GUM DISEASE CAN LEAD to lost teeth, but the associated bacteria and inflammation in the mouth and gums are also linked to a number of cancers. A study published March 2022 in Cancer Causes & Control found people with a history of periodontal disease—a serious gum infection often caused by poor dental hygiene, also called gum disease—are 45% more likely to develop colorectal cancer than those with no history of periodontal disease.
Flossing is only effective at protecting against gum disease if you do it correctly. The American Dental Association explains you should ease the floss between your teeth and hold the floss in a C-shape against one tooth. Next, slide it into the space between the tooth and the gums. Then gently scrape the side of your tooth, moving away from the gum line with up and down motions.
This isn’t a one-off finding. A March 2021 study of nearly 150,000 people published in the journal Gut found those with gum disease had a 43% increased risk of developing esophageal cancer and a 52% increased risk of developing stomach cancer during 22 to 28 years of follow-up.
Gum disease also was associated with a nearly 18% increased risk of developing breast cancer, according to a 2018 analysis of eight previous studies. And losing at least one tooth has been linked to an increased risk of several cancers, including cancers of the esophagus, stomach, pancreas, lungs, and head and neck.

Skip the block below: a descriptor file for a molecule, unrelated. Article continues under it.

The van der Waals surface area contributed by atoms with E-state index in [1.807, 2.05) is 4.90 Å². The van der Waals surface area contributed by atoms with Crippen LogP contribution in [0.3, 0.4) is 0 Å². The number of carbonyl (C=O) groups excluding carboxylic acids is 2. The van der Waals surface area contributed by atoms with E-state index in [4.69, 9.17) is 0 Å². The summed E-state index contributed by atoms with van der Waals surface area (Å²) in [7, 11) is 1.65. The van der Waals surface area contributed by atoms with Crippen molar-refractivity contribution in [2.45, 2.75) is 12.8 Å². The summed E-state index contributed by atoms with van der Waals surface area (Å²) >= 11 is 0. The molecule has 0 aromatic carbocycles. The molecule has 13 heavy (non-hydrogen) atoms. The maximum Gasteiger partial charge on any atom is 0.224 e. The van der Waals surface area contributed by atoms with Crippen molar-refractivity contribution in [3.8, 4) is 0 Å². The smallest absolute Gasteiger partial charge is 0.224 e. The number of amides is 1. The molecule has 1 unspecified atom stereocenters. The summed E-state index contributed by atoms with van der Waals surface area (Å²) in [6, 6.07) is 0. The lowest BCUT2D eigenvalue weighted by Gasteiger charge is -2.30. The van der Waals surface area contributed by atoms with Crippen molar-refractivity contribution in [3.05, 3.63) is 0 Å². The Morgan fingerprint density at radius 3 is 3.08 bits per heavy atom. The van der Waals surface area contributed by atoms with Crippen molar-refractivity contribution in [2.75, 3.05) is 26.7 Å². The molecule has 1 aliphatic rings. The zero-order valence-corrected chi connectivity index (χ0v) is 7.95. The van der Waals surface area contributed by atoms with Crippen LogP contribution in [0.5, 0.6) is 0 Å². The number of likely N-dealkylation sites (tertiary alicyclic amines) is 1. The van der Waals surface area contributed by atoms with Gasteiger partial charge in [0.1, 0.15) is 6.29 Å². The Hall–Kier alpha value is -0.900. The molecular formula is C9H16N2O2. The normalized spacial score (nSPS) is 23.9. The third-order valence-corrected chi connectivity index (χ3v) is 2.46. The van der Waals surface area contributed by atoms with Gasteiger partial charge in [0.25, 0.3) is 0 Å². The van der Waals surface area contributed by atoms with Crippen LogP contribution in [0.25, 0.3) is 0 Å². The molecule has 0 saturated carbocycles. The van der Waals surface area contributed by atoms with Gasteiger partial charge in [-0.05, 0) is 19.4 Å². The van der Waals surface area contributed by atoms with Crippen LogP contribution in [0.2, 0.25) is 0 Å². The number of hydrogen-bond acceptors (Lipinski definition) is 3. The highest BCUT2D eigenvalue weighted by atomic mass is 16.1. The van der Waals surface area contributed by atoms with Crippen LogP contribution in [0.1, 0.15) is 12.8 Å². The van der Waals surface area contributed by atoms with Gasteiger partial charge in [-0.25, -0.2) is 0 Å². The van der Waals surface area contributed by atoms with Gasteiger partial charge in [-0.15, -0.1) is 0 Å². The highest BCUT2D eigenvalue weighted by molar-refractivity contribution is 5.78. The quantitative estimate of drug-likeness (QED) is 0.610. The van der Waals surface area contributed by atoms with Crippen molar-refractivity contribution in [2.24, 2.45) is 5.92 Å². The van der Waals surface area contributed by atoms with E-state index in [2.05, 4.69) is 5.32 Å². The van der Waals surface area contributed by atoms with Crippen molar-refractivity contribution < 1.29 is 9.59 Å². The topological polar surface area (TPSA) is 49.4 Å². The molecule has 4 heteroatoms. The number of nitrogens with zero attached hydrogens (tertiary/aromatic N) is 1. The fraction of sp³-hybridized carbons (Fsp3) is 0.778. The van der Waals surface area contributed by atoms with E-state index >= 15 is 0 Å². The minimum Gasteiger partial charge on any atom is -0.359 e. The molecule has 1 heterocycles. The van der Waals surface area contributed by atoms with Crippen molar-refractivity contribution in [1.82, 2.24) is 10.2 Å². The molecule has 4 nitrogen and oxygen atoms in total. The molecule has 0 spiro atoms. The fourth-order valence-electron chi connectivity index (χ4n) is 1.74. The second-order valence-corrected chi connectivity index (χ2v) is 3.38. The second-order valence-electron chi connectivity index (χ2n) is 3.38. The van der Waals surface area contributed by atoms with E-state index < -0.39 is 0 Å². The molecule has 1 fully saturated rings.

“Oral health is a gateway to the body,” says Tom Salinas, a dental oncologist at the Mayo Clinic in Rochester, Minnesota. When people lack good oral hygiene, bacteria build up on and between teeth and at the gum line. It’s not difficult for those bacteria to get to other organs where they can cause greater systemic problems, including cancer, says Zafrulla Khan, a dental oncologist at the J.G. Brown Cancer Center in Louisville, Kentucky. The bacteria also can cause chronic inflammation, which plays a role in promoting tumor growth, adds Ronald Koslowski, a dental oncologist based in Los Angeles.
Cancer patients and survivors should consider seeing a dental oncologist.
Zafrulla Khan, a dental oncologist at the J.G. Brown Cancer Center in Louisville, Kentucky, recommends seeing a dentist at least twice per year. He notes a dentist can monitor for signs of oral cancer, examine for gum disease and provide personalized dental hygiene tips. Cancer patients and survivors should consider seeing a dental oncologist who can treat oral complications from treatment, including tooth decay and mouth sores.
Luckily, you don’t need to go to great lengths to maintain good dental hygiene. The American Dental Association (ADA) recommends brushing your teeth for two minutes twice per day to clear plaque and food particles from the surface of teeth. Floss your teeth daily to get rid of bacteria stuck between teeth and at the gum line. Alternatives such as water flossers can also work. According to the ADA, the best method for flossing is one you’ll do every day.
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